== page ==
Ice patrol ship HMS Protector leaves Portsmouth for Antarctic

HMS Protector was built in 2001 as an Antarctic research ship

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The Royal Navy's new ice patrol ship has left Portsmouth harbour for a seven-month deployment in Antarctica.

HMS Protector has been leased as a replacement for HMS Endurance, known as Red Plum, which was severely damaged by flooding off the Chilean coast in 2008.

The 5,000-tonne ice-breaking ship has completed intensive sea trials.

Capt Peter Sparkes said: "We are now ready to face the rigours of seven months in the extremely hostile environment of Antarctica."

Detailed surveying

HMS Protector was built in 2001 as an Antarctic research ship but has undergone a refit for its new role.

The ship, formerly known as MV Polarbjorn which entered Portsmouth under the Norwegian flag, was officially named HMS Protector on 1 June.

HMS Protector has been leased for three years to fulfil the Royal Navy's ice patrol role in the Antarctic while the future of HMS Endurance is being considered.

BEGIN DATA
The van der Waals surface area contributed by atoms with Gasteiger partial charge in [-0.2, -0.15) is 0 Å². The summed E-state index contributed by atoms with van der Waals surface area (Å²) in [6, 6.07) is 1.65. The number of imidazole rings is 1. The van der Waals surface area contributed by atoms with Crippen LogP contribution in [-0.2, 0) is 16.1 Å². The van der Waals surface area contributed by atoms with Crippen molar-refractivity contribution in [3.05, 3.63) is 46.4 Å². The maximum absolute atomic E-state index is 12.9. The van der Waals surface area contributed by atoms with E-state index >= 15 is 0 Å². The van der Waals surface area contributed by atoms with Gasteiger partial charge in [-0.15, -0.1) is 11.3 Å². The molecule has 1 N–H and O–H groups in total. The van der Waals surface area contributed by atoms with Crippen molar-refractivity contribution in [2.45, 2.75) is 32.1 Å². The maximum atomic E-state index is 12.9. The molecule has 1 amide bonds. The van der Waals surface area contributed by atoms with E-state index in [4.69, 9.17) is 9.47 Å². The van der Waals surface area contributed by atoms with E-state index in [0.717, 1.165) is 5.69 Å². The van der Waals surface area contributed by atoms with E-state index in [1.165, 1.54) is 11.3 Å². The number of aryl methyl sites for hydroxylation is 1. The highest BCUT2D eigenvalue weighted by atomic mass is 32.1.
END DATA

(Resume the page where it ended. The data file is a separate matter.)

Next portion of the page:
In December 2008 HMS Endurance was flooded with water from a broken valve while off the coast of Chile.

During the deployment it will carry out detailed surveying of the sea bed for the UK Hydrographic Office and help re-supply of British Antarctic Survey stations in the region.

The name Protector has a historic connection with Britain's Antarctic commitment as it was the name of the Royal Navy's ice patrol vessel between 1936 and 1968.

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